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The Tragedy of Celebrity in Anne Enright’s “Actress”

The Tragedy of Celebrity in
Anne Enright’s Actress

By Sarah Resnick

Partway through “Actress” (W. W. Norton), Anne Enright’s captivating seventh novel, the narrator, Norah, advances a theory about her mother’s rise to fame. Katherine O’Dell, who died at the age of fifty-eight, the same age her daughter is now, was a grande dame of the Irish theatre. Her four-decade-long career, which began in the nineteen-forties, brought her to Broadway, to Hollywood, to avant-garde productions of Bertolt Brecht and Samuel Beckett. This ascendance, Norah insists, was instantaneous. “A star is born not made,” she aphorizes. “Whatever a star has, they had it all along.”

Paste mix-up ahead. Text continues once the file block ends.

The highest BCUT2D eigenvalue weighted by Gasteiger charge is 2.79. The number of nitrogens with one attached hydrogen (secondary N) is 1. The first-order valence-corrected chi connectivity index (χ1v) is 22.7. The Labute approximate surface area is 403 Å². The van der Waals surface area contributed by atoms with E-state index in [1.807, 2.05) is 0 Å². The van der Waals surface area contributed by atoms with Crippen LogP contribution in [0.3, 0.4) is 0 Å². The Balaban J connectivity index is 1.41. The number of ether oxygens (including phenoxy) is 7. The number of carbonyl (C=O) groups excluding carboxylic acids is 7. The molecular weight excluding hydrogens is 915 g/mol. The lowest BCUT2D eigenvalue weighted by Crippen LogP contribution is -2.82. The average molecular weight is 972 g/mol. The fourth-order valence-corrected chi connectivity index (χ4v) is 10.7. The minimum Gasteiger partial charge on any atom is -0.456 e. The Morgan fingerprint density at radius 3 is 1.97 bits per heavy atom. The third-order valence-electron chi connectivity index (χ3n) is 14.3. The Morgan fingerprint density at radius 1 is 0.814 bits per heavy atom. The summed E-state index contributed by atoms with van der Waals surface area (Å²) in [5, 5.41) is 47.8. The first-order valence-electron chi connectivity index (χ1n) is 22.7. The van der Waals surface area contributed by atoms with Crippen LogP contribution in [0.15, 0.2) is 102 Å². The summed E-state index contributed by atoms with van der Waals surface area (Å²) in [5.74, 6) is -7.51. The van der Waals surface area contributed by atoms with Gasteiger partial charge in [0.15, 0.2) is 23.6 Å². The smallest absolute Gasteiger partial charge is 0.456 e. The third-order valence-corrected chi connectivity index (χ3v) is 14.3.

This notion has a charming simplicity. In the face of celebrity’s special incandescence, perhaps there is no need for an origin story of mundanities like talent and hard work. But these days the taxonomy of the famous has been expanding ever downward (we have a Z-list now), and Norah’s formulation collapses under scrutiny. Of course stars are made: it takes connections or coincidences or both to find your way to the top—and publicity to stay there. This is part of why we have always found celebrities so transfixing. “The whole media construction of stars encourages us to think in terms of ‘really,’ ” Richard Dyer wrote in “Heavenly Bodies: Film Stars and Society,” his classic study of celebrity, from 1986. “Really” as in, What is she really like? It’s the simultaneity of constructed persona and real person that draws us in. Read the full piece at The New Yorker.

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